Developmental Patterns of Eyewitness Responses to Repeated and Increasingly Suggestive Questions

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Kindergarten, Grade 2, Grade 4, and adult subjects viewed a brief video of two children arguing about the use of a bicycle. One week later subjects were asked for their free recall of the events in the video followed by sets of hierarchically arranged, increasingly suggestive questions that suggested a correct (positive-leading), an incorrect (misleading), or no specific (unbiased-leading) answer, with the final level of questioning for each item being a three-alternative multiple-choice question. Correct free recall varied with age, with the kindergarten and Grade 2 children generally following the lead of the first-level questions more so than the older subjects. Older children were as accurate as adults in responding to questions about the central items, but not so for noncentral items. Developmental differences were found in responses to repeated suggestive questioning, with kindergarten children following misleading questions and changing answers more often than older subjects. On the final, multiple-choice questions, kindergarten children were able to provide the correct answer as often as they had to the initial questions, despite intervening errors. Findings are discussed in terms of the type of questions presented, the repetition factors, and the opportunities for subjects changing their answers in response to subsequent questions about the same item.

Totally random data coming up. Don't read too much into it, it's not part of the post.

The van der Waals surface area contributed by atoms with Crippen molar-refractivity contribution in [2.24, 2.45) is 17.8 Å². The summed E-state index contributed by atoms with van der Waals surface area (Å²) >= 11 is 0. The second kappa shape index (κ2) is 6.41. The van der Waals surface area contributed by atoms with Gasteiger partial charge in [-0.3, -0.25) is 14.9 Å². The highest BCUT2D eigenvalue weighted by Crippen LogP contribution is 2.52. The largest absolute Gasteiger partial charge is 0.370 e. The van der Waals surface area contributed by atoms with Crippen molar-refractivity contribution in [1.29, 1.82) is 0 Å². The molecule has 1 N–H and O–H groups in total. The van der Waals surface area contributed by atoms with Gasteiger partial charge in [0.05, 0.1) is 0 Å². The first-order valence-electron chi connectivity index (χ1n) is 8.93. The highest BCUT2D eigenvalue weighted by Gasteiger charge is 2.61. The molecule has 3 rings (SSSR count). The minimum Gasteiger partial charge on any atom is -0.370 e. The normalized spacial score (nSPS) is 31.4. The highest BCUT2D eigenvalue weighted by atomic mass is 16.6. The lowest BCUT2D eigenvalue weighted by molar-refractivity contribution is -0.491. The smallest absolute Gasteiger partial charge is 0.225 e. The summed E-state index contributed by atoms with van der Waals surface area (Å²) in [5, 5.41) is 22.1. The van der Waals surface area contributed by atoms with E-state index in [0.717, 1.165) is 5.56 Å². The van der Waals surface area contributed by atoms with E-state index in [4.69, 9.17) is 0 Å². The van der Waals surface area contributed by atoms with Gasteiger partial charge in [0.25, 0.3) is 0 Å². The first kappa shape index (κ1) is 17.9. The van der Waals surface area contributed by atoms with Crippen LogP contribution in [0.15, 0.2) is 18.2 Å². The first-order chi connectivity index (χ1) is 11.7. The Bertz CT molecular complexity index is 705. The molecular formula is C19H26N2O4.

Document Type: Miscellaneous

Affiliations: 1: University of New Orleans 2: Universitat Wurzburg 3: Florida Atlantic University

Publication date: March 1, 1996

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